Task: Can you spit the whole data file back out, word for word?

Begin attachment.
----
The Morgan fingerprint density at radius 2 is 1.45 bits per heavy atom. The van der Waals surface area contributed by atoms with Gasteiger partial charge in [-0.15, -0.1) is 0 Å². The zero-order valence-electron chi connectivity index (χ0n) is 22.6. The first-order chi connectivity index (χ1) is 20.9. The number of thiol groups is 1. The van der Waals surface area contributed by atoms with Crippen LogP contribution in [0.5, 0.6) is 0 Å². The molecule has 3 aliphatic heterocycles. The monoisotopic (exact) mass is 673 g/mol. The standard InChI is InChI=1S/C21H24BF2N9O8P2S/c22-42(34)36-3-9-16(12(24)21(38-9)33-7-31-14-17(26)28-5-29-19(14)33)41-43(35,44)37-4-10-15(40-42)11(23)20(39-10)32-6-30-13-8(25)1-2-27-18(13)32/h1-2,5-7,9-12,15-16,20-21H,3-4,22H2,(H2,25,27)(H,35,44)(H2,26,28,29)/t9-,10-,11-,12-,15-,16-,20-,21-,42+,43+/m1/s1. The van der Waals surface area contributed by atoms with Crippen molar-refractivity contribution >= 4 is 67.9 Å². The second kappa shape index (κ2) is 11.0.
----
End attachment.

The Morgan fingerprint density at radius 2 is 1.45 bits per heavy atom. The van der Waals surface area contributed by atoms with Gasteiger partial charge in [-0.15, -0.1) is 0 Å². The zero-order valence-electron chi connectivity index (χ0n) is 22.6. The first-order chi connectivity index (χ1) is 20.9. The number of thiol groups is 1. The van der Waals surface area contributed by atoms with Crippen LogP contribution in [0.5, 0.6) is 0 Å². The molecule has 3 aliphatic heterocycles. The monoisotopic (exact) mass is 673 g/mol. The standard InChI is InChI=1S/C21H24BF2N9O8P2S/c22-42(34)36-3-9-16(12(24)21(38-9)33-7-31-14-17(26)28-5-29-19(14)33)41-43(35,44)37-4-10-15(40-42)11(23)20(39-10)32-6-30-13-8(25)1-2-27-18(13)32/h1-2,5-7,9-12,15-16,20-21H,3-4,22H2,(H2,25,27)(H,35,44)(H2,26,28,29)/t9-,10-,11-,12-,15-,16-,20-,21-,42+,43+/m1/s1. The van der Waals surface area contributed by atoms with Crippen molar-refractivity contribution >= 4 is 67.9 Å². The second kappa shape index (κ2) is 11.0.